Reducing salt consumption

WHO/Sissle Honore

There is increasing evidence that dietary salt intake is a major cause of raised blood pressure and cardiovascular diseases, and that a reduction in salt intake to the recommended level of less than 5 g/day for adults would have a significant public health impact. Current daily salt consumption in most European countries is estimated or measured to be 7–18 g/day, with no Member States meeting recommended levels.

Salt reduction is thus a priority policy action and considered one of the most cost-effective approaches to prevent noncommunicable diseases (NCDs). Action is typically built around 3 core pillars: product reformulation; consumer awareness and education including clear and comprehensive labelling; and monitoring of salt consumption in the population. Finland and the United Kingdom were early adopters of effective salt reduction programmes, and many countries across the Region have introduced effective measures since then.

What was the impact in Finland and the United Kingdom?

  • Finland began working on salt reduction as early as the 1970s, including significant public awareness campaigns. In 1993, mandatory salt labelling was introduced, and products containing particularly high levels of salt were also required to bear warning labels. 
  • This was accompanied by the introduction of a “better choice” logo, supported by the Finnish Heart Association, which identified low-salt options.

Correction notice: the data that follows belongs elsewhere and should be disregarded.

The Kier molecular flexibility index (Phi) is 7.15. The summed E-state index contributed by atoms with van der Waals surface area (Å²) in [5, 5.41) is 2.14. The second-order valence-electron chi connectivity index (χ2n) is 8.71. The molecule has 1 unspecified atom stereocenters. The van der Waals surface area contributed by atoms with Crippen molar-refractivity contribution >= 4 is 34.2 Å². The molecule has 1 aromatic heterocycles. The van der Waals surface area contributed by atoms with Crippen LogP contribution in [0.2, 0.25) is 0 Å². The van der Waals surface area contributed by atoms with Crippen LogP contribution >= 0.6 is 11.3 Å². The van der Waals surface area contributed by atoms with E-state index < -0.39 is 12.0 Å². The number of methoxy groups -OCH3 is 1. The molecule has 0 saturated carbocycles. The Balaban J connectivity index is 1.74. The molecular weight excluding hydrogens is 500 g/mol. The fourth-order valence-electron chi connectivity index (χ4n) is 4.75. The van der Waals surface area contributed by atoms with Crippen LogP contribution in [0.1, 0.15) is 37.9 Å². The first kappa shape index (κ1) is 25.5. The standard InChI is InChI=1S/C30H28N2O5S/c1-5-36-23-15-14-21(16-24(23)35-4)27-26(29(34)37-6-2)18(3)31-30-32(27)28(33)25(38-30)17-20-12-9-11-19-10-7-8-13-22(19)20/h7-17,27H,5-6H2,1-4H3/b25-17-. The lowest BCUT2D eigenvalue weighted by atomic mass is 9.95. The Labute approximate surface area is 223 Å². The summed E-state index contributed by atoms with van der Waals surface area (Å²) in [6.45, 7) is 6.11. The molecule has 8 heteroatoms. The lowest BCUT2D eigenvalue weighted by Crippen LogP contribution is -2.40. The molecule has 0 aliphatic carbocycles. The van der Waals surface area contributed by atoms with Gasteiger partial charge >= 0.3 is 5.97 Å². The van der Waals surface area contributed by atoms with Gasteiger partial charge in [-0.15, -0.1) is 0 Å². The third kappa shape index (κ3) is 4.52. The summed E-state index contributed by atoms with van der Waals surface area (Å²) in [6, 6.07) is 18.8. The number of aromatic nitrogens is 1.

• Daily salt intake in Finland dropped from approximately 12 g/day in the late 1970s to as little as 6.8 g/day among women by 2002.
  • The United Kingdom strategy has centred on the setting of rigorous salt reformulation targets on a food category basis, which created a level playing field for food manufacturers to gradually reduce the salt content of their products. 
  • This was accompanied by recommendations on consumer-friendly labelling approaches and public awareness campaigns.
  • Since the United Kingdom salt reduction programme started in 2003/2004, a 10–15% reduction in salt intake has been reported. Published figures show average salt intake dropped from 9.5 g per day in 2000/2001 to 8.6 g per day in 2008, with a further slight decline to 8.1 g/day by 2011.
  • In the United Kingdom, the salt content of key food products was reduced by 25–45%.
  • Both countries have established sound monitoring systems of salt consumption based on gold standard methods.

Currently available information shows that at least 20 countries in the European Region have explicit salt reduction initiatives in place, with at least 11 countries taking action to promote product reformulation.